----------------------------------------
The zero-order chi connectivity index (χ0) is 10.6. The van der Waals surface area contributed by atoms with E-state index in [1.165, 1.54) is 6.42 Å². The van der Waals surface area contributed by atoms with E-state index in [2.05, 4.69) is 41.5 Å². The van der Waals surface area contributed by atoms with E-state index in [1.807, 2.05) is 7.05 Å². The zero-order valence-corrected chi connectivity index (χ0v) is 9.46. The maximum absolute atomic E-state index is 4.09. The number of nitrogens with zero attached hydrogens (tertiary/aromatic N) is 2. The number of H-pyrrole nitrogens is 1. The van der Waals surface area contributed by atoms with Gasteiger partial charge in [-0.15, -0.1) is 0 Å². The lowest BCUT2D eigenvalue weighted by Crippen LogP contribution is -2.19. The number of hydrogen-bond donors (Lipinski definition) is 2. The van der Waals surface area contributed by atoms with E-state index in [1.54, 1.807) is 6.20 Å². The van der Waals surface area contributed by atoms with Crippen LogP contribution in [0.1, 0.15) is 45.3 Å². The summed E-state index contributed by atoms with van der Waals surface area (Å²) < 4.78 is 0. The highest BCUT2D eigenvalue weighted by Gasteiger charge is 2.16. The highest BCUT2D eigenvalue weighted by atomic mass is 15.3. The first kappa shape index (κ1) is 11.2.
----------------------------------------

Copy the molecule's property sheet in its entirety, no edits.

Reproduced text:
The zero-order chi connectivity index (χ0) is 10.6. The van der Waals surface area contributed by atoms with E-state index in [1.165, 1.54) is 6.42 Å². The van der Waals surface area contributed by atoms with E-state index in [2.05, 4.69) is 41.5 Å². The van der Waals surface area contributed by atoms with E-state index in [1.807, 2.05) is 7.05 Å². The zero-order valence-corrected chi connectivity index (χ0v) is 9.46. The maximum absolute atomic E-state index is 4.09. The number of nitrogens with zero attached hydrogens (tertiary/aromatic N) is 2. The number of H-pyrrole nitrogens is 1. The van der Waals surface area contributed by atoms with Gasteiger partial charge in [-0.15, -0.1) is 0 Å². The lowest BCUT2D eigenvalue weighted by Crippen LogP contribution is -2.19. The number of hydrogen-bond donors (Lipinski definition) is 2. The van der Waals surface area contributed by atoms with E-state index in [1.54, 1.807) is 6.20 Å². The van der Waals surface area contributed by atoms with Crippen LogP contribution in [0.1, 0.15) is 45.3 Å². The summed E-state index contributed by atoms with van der Waals surface area (Å²) < 4.78 is 0. The highest BCUT2D eigenvalue weighted by Gasteiger charge is 2.16. The highest BCUT2D eigenvalue weighted by atomic mass is 15.3. The first kappa shape index (κ1) is 11.2.